BD Feil has credits in Mississippi Review, New Plains Review, and Best Ohio Fiction, among others.  He lives in Michigan with quite the brood.

Two Capricorns

Two Capricorns used to live next door. The tall one’s name was Linda. The one that carried the ferret’s name was Circular Saw or something that sounded like Circular Saw. They were lovers and they had matching goats on their right ankles and they were often bandana’d.


I gave the Two Capricorns a streusel cake as a housewarming gift. I baked it while I watched the Texas Tech women’s volleyball team take on Baylor. A Red Raider took a spike in the face and the referee had to switch the ball out because it had noseblood all over it.

“There are toothpicks in this.”

That’s what Circular Saw said when I handed her the silver cake pan.

“Why toothpicks, if there’s no frosting?”

Linda told me that Circular Saw wasn’t trying to nitpick, that I was very sweet.

“The toothpicks prop up the saran wrap.”

Circular Saw scratched at a mosquito bite on her left leg.

“Of course they do.”


I was watering hydrangeas with a hose. Linda was throwing a frisbee against the side of the Two Capricorns’ garage. It kept hitting the bricks and falling into a prickly bush.

It was a hot day and when I asked Linda if she wanted to drink some hosewater, she said definitely. Then she hopped the smallish metal fence that separates our yards.

“This is, like, squeezed out of a glacier.”

That’s what Linda said when the cold hosewater hit her thin lips. She held her red hair back while she drank. I liked the way she held her red hair back while she drank.

“That’s pretty much what I thought about it.”

Linda smiled at me and it felt like my brain was waltzing.


Circular Saw once asked me if I’d like to join the Two Capricorns for dinner on a Thursday. I could tell there were a number of other people she would’ve rather invited. Dentists, maybe a stenographer. A golden retriever.

“I would be honoured.”

I said honored all British, did a little curtsy thing. Honoured. Linda laughed. Circular Saw did not.

“We’re gluten-free, so…”

I asked what I could bring. Cantaloupe?

“We’re gluten-free, so…”


Linda teaches very small children how to paint with their fingers. That’s what she told me one day while we watched Working Girl on her couch. Circular Saw wasn’t there. She was at the foundry.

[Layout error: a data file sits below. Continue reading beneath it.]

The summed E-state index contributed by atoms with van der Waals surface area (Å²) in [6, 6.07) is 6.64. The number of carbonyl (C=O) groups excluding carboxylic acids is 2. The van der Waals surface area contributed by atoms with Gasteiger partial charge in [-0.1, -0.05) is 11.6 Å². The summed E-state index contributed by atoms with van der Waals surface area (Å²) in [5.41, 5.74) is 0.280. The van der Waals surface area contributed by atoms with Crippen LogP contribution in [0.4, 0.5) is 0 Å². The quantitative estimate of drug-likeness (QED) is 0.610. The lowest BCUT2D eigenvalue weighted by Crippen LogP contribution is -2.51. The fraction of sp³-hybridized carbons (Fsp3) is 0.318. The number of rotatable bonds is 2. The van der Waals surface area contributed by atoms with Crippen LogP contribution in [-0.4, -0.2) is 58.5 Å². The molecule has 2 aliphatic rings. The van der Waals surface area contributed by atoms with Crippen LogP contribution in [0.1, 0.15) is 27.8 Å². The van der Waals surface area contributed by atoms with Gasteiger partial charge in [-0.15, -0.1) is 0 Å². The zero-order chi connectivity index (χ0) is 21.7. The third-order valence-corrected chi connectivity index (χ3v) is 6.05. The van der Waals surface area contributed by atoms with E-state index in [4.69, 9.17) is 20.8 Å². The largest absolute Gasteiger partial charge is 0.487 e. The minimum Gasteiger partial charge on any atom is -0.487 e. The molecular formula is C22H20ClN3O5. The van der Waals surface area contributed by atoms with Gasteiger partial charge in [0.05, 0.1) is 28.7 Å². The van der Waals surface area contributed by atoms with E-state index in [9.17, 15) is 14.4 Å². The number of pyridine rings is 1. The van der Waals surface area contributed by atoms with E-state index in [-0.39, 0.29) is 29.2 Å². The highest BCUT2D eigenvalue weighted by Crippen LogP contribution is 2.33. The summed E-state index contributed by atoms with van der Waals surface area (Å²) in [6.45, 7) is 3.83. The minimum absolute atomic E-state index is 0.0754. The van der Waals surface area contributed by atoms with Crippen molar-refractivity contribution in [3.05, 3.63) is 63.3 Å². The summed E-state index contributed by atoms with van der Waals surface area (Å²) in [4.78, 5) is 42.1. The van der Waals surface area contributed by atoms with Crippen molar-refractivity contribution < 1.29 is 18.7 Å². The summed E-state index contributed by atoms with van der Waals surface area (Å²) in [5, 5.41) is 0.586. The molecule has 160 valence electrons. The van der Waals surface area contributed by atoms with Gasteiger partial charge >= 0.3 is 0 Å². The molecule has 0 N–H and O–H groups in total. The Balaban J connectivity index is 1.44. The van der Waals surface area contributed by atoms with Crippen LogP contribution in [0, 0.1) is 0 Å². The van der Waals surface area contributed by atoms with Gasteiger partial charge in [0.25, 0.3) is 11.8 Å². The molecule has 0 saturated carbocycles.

“It’s more, like, shapeshifting than anything.”

That’s what Linda’s mouth said but her hands were twisting air, like she was wringing out a wet towel.

“Shapeshifting is important. Your job is important.”

We kept watching Working Girl and Tess told her boss that she wasn’t a steak, that he couldn’t just order her.

“You’re like Tess McGill.”

“You’re really thick. Like a Chipotle.”

That’s what Linda said when the movie was over and we were still on the couch and I was moving around inside her zone. I could tell she used to have red hairs around her zone but on that day, she didn’t have any hairs at all.


“You guys are ruled by Saturn.”

That’s what I yelled to the Two Capricorns one time, when I saw them carrying groceries up their back stoop. I also waved.

“You share an earthy demeanor with Virgo and Taurus.”

Linda waved back. Circular Saw did not.


On July 4, 2009, I invited the Two Capricorns over to shoot off bottle rockets. Only Linda came. Circular Saw said the explosions scared the ferret and someone needed to think about the ferret because the fucking ferret wasn’t going to think about the ferret. It was like Circular Saw shot a ferret out of a bazooka and into Linda’s face, the way she said it.

Linda and I stood in the middle of the street and held the red plastic ends of the bottle rockets until they took off through the telephone wires and blew up over the White Hen Pantry.

”Would you ever trade lives with a koala bear?”

I wanted to kiss Linda for asking but I could feel Circular Saw’s stare through their window, bazooka’ing a ferret into my face.


I helped the Two Capricorns move to Montana. I did so by standing lamps and bookcases on their ends in the back of a U-Haul. I also lifted two couches and boxed up a ventriloquist dummy.

Linda smelled like Big League Chew when we hugged goodbye. Her body felt sharp. My body felt full from too much meat ravioli. I don’t remember what Circular Saw smelled or felt like because she was in the cab of the U-Haul, texting.

“You should get a parakeet once you’re settled in.”

“I will miss you very, very much.”

It wasn’t a very Capricorn thing to say but I’m glad Linda said it.

“That wasn’t a very Capricorn thing to say but I’m glad you said it.”

I felt Linda’s palm against my face and it was just as sweaty as my sweaty face from all the humidity.

“You’re, like, pretty inexperienced when it comes to Capricorns.”

Linda took her palm back and put her body in the cab with the other Capricorn. I slammed the back of the U-Haul shut.

“Somewhere on Earth, a baby just farted.”

Linda nodded.

“I know.”

We watched the sun do this weird thing where it dissolved into the treeline like an orange Alka Seltzer. Then the U-Haul backfired and it made the air around us smell like an electrical fire.


Thomas Mundt lives in Chicago. His new(ish) stories have appeared in places like Anobium, The Northville Review, Curbside Splendor, and Petrichor Machine. The whole megillah’s at

A Brief History of Nude Skiffle

Slap Howdy, voted by fellow seniors most likely to Burn in Hell for Eternity—the dubious distinction appearing in the yearbook, all caps, beneath a black and white photograph of him French kissing interim janitor Mrs. Boosenard—attended prom without a date at Creek Johnson High School. The year was 1958.

At the dance, Slap was enthralled by the opening band: Sweet Lou and the Lousers, a derelict collection of hillbillies who lived in an abandoned flourmill. The Lousers played two stringy songs with dime store instruments. “Skiffle,” they called their music.